Comcast and Time Warner Cable Executives Grilled by Skeptical Senate Committee

Apr 10, 2014  •  Post A Comment

Comcast and Time Warner Cable executives were “grilled for more than three hours” Wednesday by a Senate Judiciary Committee whose members seemed skeptical about their proposed merger and expressed concern about the impact on consumers and competition, reports the Los Angeles Times’ Joe Flint.

“Where’s the beef? Where’s the 'there' there for consumers?” asked Sen. Richard Blumenthal, D-Conn. He said there’s a “general sense of skepticism” that the deal would help anyone other than the two companies.

“While this transaction will make us bigger, that is a good thing, not a problem," said Comcast Executive Vice President David Cohen. He said consumers will be offered “more choices and better prices.”

"Cable companies have moved beyond delivering television, adapting their networks to provide broadband. They are now the sole source of this service for millions of Americans," pointed out Sen. Patrick J. Leahy, D-Vt., who serves as chairman of the Judiciary Committee. "Consumers deserve to know how a merger between two of the largest companies in this industry will impact them."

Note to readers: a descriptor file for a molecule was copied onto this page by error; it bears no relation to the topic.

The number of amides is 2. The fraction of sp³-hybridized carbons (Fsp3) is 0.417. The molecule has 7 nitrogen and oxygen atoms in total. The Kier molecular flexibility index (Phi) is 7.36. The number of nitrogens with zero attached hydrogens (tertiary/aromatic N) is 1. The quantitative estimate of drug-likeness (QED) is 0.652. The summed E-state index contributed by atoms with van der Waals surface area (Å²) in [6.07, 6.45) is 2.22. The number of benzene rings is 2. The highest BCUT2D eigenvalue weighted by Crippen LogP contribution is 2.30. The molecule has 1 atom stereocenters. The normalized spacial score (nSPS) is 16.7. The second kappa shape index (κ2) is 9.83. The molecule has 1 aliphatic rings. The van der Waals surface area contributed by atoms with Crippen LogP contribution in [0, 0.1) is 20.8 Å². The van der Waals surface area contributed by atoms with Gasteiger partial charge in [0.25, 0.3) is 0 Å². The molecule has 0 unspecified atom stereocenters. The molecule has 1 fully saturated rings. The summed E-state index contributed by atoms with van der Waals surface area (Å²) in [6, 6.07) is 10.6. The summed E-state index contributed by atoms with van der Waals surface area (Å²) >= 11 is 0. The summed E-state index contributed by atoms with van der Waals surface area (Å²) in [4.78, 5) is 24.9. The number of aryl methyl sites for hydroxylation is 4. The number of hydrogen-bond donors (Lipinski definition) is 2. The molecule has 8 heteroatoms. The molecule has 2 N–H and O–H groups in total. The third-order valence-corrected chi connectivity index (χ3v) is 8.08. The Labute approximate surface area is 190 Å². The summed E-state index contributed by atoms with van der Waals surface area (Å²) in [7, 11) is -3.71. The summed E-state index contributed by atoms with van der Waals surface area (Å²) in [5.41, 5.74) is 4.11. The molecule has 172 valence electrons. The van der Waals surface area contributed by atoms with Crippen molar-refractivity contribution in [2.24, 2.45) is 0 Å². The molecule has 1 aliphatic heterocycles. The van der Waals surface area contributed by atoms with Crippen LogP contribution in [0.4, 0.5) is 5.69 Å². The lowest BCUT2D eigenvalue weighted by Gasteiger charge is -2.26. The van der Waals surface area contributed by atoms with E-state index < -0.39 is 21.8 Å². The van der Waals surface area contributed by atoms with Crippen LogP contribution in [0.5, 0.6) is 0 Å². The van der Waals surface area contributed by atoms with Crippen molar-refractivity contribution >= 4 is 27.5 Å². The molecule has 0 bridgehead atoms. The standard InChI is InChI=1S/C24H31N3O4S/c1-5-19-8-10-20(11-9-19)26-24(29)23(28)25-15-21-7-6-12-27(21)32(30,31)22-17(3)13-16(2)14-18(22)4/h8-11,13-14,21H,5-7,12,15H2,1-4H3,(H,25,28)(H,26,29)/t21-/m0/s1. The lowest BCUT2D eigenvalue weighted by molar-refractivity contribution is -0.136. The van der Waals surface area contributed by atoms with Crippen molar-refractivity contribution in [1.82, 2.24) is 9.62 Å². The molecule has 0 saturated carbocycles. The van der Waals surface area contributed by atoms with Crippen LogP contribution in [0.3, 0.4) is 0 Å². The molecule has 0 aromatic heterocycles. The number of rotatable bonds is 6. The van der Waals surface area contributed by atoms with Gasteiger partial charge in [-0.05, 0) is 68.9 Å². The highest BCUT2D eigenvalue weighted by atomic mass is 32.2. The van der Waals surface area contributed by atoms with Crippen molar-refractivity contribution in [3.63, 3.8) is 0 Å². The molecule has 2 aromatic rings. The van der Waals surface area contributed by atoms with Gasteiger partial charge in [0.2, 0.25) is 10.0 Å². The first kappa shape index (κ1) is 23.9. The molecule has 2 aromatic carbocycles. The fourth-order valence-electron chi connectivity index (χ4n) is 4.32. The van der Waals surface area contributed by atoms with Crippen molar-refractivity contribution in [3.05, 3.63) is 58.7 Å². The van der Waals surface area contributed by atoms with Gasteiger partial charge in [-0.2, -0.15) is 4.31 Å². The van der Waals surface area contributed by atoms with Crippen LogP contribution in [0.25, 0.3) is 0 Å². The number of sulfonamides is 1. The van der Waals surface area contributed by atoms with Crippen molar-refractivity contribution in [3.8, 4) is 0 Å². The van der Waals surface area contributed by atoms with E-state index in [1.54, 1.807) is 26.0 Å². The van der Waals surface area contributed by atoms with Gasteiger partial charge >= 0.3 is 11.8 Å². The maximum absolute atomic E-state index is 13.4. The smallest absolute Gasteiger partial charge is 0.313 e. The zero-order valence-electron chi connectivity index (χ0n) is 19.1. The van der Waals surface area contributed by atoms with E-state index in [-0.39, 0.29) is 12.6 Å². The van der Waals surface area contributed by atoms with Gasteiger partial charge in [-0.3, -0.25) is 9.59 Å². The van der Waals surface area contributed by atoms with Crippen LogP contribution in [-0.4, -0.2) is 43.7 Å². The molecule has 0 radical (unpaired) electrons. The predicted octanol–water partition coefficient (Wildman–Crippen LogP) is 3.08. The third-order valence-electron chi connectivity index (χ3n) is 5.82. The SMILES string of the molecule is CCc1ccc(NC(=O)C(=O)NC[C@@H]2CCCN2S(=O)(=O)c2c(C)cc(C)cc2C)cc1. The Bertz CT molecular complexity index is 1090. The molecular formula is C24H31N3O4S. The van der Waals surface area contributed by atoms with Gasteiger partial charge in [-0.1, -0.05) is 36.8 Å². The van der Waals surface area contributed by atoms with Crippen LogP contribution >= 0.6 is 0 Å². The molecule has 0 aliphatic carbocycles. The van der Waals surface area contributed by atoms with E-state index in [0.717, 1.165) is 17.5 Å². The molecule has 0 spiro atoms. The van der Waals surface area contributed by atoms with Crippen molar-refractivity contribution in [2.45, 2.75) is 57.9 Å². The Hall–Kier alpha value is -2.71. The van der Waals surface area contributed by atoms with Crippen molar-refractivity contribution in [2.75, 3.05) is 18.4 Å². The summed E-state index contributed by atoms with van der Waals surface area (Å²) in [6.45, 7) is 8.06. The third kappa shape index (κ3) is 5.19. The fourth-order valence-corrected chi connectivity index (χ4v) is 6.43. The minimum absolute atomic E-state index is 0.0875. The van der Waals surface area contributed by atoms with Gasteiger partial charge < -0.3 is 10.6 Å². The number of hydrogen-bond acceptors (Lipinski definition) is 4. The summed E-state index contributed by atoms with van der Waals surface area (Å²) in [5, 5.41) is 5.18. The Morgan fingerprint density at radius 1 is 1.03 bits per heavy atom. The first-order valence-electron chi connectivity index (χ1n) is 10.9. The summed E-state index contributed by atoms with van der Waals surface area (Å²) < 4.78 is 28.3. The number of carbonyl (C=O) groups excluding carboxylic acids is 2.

Gene Kimmelman, president of the media reform group Public Knowledge, said at the hearing that the combination would be like “a nationwide octopus with massive tentacles” that could squeeze customers.

Sen. Al Franken, D-Minn., was one of the harshest critics, predicting that the deal would mean higher prices and fewer choices. He also pointed out that when Comcast bought NBCUniversal, Chief Executive Brian Roberts said the company didn’t have plans to buy more distributors, and that it had cited Time Warner Cable as a competitor that would make it tough for Comcast to engage in anti-competitive strategies.

"Comcast can’t have it both ways," Franken said. "They can’t say the existence of competition among distributors was a reason to approve the NBC deal in 2010 and turn around and say the absence of competition with Time Warner Cable is a reason to approve this deal."

david cohen.pngDavid Cohen

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